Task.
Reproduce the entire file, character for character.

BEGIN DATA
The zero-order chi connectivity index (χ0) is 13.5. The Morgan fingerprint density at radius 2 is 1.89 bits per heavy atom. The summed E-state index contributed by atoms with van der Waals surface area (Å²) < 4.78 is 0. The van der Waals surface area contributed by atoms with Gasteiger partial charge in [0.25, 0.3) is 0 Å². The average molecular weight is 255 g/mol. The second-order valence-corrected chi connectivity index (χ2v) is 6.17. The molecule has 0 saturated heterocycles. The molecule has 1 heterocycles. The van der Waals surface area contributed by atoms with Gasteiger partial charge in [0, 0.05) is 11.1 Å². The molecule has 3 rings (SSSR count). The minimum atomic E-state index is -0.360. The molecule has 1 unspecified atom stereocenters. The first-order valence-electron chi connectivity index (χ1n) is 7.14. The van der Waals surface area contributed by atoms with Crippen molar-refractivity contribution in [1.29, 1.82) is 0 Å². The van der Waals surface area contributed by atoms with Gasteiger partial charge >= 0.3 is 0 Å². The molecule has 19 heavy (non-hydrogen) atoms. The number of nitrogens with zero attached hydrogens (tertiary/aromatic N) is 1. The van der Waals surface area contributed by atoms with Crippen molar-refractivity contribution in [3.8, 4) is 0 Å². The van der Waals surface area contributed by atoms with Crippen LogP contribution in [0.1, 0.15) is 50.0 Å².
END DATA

The zero-order chi connectivity index (χ0) is 13.5. The Morgan fingerprint density at radius 2 is 1.89 bits per heavy atom. The summed E-state index contributed by atoms with van der Waals surface area (Å²) < 4.78 is 0. The van der Waals surface area contributed by atoms with Gasteiger partial charge in [0.25, 0.3) is 0 Å². The average molecular weight is 255 g/mol. The second-order valence-corrected chi connectivity index (χ2v) is 6.17. The molecule has 0 saturated heterocycles. The molecule has 1 heterocycles. The van der Waals surface area contributed by atoms with Gasteiger partial charge in [0, 0.05) is 11.1 Å². The molecule has 3 rings (SSSR count). The minimum atomic E-state index is -0.360. The molecule has 1 unspecified atom stereocenters. The first-order valence-electron chi connectivity index (χ1n) is 7.14. The van der Waals surface area contributed by atoms with Crippen molar-refractivity contribution in [1.29, 1.82) is 0 Å². The van der Waals surface area contributed by atoms with Gasteiger partial charge >= 0.3 is 0 Å². The molecule has 19 heavy (non-hydrogen) atoms. The number of nitrogens with zero attached hydrogens (tertiary/aromatic N) is 1. The van der Waals surface area contributed by atoms with Crippen molar-refractivity contribution in [3.8, 4) is 0 Å². The van der Waals surface area contributed by atoms with Crippen LogP contribution in [0.1, 0.15) is 50.0 Å².